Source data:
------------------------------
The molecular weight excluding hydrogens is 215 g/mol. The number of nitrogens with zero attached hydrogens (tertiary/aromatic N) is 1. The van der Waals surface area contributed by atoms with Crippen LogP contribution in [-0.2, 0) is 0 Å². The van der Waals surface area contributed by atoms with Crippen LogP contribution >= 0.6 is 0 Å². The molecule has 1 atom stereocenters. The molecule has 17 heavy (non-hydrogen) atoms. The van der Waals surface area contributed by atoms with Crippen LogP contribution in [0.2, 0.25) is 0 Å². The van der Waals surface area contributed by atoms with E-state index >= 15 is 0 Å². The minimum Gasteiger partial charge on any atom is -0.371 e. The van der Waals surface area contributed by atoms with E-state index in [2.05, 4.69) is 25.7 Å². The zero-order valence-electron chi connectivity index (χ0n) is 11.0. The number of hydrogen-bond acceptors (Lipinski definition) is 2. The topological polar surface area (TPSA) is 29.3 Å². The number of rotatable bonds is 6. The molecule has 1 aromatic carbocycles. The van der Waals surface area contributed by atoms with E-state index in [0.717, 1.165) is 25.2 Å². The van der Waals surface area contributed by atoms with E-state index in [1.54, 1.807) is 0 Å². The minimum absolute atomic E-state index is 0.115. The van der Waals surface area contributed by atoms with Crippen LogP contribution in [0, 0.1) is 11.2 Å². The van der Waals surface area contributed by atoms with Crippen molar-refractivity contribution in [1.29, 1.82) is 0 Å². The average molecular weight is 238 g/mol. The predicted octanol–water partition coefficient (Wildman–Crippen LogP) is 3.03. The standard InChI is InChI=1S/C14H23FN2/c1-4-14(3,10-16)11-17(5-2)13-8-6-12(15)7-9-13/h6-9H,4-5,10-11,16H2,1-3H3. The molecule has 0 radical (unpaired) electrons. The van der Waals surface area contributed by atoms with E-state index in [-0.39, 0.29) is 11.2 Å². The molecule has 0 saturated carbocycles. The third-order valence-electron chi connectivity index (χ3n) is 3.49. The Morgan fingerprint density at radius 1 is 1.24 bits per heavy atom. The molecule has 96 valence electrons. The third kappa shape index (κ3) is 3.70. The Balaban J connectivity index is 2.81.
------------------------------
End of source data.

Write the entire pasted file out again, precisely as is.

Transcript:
The molecular weight excluding hydrogens is 215 g/mol. The number of nitrogens with zero attached hydrogens (tertiary/aromatic N) is 1. The van der Waals surface area contributed by atoms with Crippen LogP contribution in [-0.2, 0) is 0 Å². The van der Waals surface area contributed by atoms with Crippen LogP contribution >= 0.6 is 0 Å². The molecule has 1 atom stereocenters. The molecule has 17 heavy (non-hydrogen) atoms. The van der Waals surface area contributed by atoms with Crippen LogP contribution in [0.2, 0.25) is 0 Å². The van der Waals surface area contributed by atoms with E-state index >= 15 is 0 Å². The minimum Gasteiger partial charge on any atom is -0.371 e. The van der Waals surface area contributed by atoms with E-state index in [2.05, 4.69) is 25.7 Å². The zero-order valence-electron chi connectivity index (χ0n) is 11.0. The number of hydrogen-bond acceptors (Lipinski definition) is 2. The topological polar surface area (TPSA) is 29.3 Å². The number of rotatable bonds is 6. The molecule has 1 aromatic carbocycles. The van der Waals surface area contributed by atoms with E-state index in [0.717, 1.165) is 25.2 Å². The van der Waals surface area contributed by atoms with E-state index in [1.54, 1.807) is 0 Å². The minimum absolute atomic E-state index is 0.115. The van der Waals surface area contributed by atoms with Crippen LogP contribution in [0, 0.1) is 11.2 Å². The van der Waals surface area contributed by atoms with Crippen molar-refractivity contribution in [1.29, 1.82) is 0 Å². The average molecular weight is 238 g/mol. The predicted octanol–water partition coefficient (Wildman–Crippen LogP) is 3.03. The standard InChI is InChI=1S/C14H23FN2/c1-4-14(3,10-16)11-17(5-2)13-8-6-12(15)7-9-13/h6-9H,4-5,10-11,16H2,1-3H3. The molecule has 0 radical (unpaired) electrons. The van der Waals surface area contributed by atoms with E-state index in [-0.39, 0.29) is 11.2 Å². The molecule has 0 saturated carbocycles. The third-order valence-electron chi connectivity index (χ3n) is 3.49. The Morgan fingerprint density at radius 1 is 1.24 bits per heavy atom. The molecule has 96 valence electrons. The third kappa shape index (κ3) is 3.70. The Balaban J connectivity index is 2.81.